It's about more than just wins and losses, and it's obvious that the Bo Pelini-Nebraska marriage wasn't going to last forever. Seven years were apparently enough.

Despite beating Iowa on Friday to get to 9-3, Pelini was fired by Nebraska on Sunday morning, creating another high-profile coaching opening, joining Florida and probably Michigan this year, after Texas, USC and Penn State all opened last year. It's been a strange situation at Nebraska, where Pelini hasn't won a conference championship, finished in the top 10 or gone to a major bowl game, but also hasn't won fewer than nine games.

He finishes his run at 67-27, and oddly enough, getting fired now ensures that this will be his first season without exactly four losses. Like Frank Solich, he's fired after being good but not good enough, although the situations are different given that Solich won a Big 12 title and appeared in two BCS games, including the national championship. Pelini's ceiling has been the Citrus Bowl, and most notably his teams have repeatedly been embarrassed in big games, including the 59-24 loss to Wisconsin a few weeks ago in which Melvin Gordon rushed for 408 yards, with Big Ten West hopes on the line.

It's always been a tenuous marriage. Via Twitter, numerous current Nebraska players expressed their disgust with the decision made by athletic director Shawn Eichorst on Sunday, but beyond that Pelini has never seemed to quite fit in with Nebraska's history, most notably drawing criticism from Cornhuskers legend Tommie Frazier. He's often been openly combative, and there was also the infamous release of a recording of Pelini lashing out at Nebraska fans. While Pelini swung some support back his way in the offseason by embracing the lighter side of the job, every season brings reality again: On the field, Nebraska keeps making the same mistakes, with embarrassing defensive lapses in big games and inconsistency on offense.

Don't get me wrong, @FauxPelini is brilliantly funny, but when the most memorable thing about your tenure as the head coach of a high-profile team is a parody Twitter account and your response to it, maybe it is time for a change. Maybe the Pelini era has run its course. Nebraska cannot reasonably expect to be as dominant as it was in the mid-90s, but it's still big enough to expect to compete for championships and the occasional top-10 finish. It hasn't won its conference since 1999, and it hasn't finished in the top 10 of the AP poll since 2001. Firing a consistently decent coach like Pelini is always a big risk, but at this point it's reasonable to ask if Nebraska is capable of rising higher under his leadership, or if it just feels permanently stagnant.

Like Will Muschamp, Pelini will be in high demand as a defensive coordinator, with several high-profile positions possibly opening, but unlike Muschamp, Pelini could still easily land a head coaching job.

In Lincoln, any list of possible Nebraska candidates is going to be wide-ranging because of the program's unique combination of history, expectations and degree of difficulty, but here's an early look at coaches who may get a look:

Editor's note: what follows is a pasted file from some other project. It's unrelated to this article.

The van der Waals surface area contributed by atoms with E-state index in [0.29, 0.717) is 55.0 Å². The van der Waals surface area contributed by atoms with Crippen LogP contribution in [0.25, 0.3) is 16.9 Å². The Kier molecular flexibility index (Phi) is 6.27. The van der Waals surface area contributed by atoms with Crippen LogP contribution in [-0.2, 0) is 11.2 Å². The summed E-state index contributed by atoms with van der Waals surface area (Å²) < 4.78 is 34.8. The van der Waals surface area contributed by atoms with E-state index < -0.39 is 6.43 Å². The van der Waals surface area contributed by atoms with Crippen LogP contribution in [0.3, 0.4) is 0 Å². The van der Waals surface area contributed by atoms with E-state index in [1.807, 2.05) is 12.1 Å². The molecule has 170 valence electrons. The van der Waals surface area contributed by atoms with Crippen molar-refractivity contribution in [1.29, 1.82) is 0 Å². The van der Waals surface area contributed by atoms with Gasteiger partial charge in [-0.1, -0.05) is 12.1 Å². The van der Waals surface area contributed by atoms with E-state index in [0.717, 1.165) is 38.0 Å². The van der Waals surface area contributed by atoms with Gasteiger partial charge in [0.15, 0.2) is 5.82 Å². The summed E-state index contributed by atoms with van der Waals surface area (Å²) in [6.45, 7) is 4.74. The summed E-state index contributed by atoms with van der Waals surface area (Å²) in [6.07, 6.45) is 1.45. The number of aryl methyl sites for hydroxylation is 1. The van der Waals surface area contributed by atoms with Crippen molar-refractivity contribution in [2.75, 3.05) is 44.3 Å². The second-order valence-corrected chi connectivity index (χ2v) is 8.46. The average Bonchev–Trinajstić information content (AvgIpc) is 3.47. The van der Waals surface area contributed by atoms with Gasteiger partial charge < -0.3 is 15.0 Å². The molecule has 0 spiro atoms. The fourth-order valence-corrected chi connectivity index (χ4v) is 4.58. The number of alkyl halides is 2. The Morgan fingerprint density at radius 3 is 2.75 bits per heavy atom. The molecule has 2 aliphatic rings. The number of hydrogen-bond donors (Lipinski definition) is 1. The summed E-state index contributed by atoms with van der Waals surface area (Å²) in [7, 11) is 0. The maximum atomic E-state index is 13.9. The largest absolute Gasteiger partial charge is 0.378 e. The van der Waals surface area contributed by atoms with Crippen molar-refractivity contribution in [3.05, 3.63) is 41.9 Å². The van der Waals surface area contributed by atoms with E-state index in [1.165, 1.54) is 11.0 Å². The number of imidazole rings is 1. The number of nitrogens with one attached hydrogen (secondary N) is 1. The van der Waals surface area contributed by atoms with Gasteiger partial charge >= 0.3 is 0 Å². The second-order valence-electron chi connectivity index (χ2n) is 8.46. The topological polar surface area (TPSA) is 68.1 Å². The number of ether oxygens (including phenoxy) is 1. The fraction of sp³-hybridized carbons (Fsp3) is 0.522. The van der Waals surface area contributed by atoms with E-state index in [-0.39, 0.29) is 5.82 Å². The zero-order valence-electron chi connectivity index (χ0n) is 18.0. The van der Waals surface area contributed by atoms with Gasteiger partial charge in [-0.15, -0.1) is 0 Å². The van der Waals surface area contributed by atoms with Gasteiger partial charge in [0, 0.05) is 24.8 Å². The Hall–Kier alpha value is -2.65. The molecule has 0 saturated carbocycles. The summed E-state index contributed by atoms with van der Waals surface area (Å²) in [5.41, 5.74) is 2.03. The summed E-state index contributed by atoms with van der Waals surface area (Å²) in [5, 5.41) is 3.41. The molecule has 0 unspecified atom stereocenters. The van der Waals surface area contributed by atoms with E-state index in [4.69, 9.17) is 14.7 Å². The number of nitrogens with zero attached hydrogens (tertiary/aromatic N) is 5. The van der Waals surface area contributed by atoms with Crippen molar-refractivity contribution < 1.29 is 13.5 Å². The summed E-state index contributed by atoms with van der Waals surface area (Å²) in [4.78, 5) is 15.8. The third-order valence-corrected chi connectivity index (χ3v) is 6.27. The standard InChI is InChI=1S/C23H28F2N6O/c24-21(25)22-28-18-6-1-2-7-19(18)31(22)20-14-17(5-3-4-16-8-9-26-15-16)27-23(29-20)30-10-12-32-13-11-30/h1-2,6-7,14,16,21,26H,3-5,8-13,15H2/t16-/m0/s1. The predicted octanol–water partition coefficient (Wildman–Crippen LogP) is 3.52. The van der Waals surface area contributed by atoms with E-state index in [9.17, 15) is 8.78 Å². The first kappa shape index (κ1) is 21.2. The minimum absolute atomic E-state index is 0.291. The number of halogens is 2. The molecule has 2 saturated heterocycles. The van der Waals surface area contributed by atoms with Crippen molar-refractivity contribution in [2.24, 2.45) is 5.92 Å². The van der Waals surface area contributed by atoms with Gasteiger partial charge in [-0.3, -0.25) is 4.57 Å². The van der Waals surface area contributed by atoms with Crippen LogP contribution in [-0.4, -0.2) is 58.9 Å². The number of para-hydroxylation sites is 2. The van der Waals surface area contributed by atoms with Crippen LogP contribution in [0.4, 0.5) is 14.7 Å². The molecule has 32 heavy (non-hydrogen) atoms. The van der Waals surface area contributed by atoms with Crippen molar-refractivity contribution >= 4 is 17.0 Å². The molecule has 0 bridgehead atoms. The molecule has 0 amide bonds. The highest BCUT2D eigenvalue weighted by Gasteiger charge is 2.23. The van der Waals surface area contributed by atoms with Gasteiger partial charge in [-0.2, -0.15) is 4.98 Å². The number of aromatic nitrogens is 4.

Current Head Coaches

Dan Mullen, Mississippi State. Mullen seems like a stronger possibility for Michigan, but he would be a possible home run for Nebraska. At Mississippi State, he's had to identify and develop under-the-radar talent, and he's successfully done it to make the Bulldogs a top-10 team. He's a respected offensive mind who was Urban Meyer's offensive coordinator at Florida, and he could bring his version of the spread option to Nebraska, which, despite its disadvantages, is still a better overall job than Mississippi State, with more resources and more history behind it. It's a premier job in name, even if it's not in terms of consistent national championship viability. It's a better place to consistently win than Mississippi State, especially in the wide-open Big Ten West instead of competing with Alabama, Auburn and LSU every year in the SEC.

Jim McElwain, Colorado State. Mentioning McElwain comes with a significant caveat: His August contract extension includes a hefty $7.5 million buyout. Beyond that, McElwain makes a lot of sense for any major job opening. He was the offensive coordinator for Nick Saban's first two national championships at Alabama, and as head coach he's turned around Colorado State, with the Rams going from 4-8 to 8-6 to 10-2 under his leadership after three straight 3-9 seasons before he arrived. This year, the Rams have boasted one of the most prolific offenses in college football. That's just a big price tag, especially when the outgoing coach still has to be paid too.

Justin Fuente, Memphis. Fuente is only 16-20 in three years as a head coach, and on the surface firing Pelini after a 9-3 season and then hiring someone who went 9-3 would seem strange. But it's not hard to see the appeal. Memphis won the American Athletic Conference championship this season, even though it hasn't been to a bowl game since 2008. The Tigers have long been a struggling program, and Fuente -- who is from Oklahoma and was offensive coordinator at TCU during the Andy Dalton years -- has done a remarkable job building them into a respectable team that has only three losses, two of which were to UCLA and Ole Miss.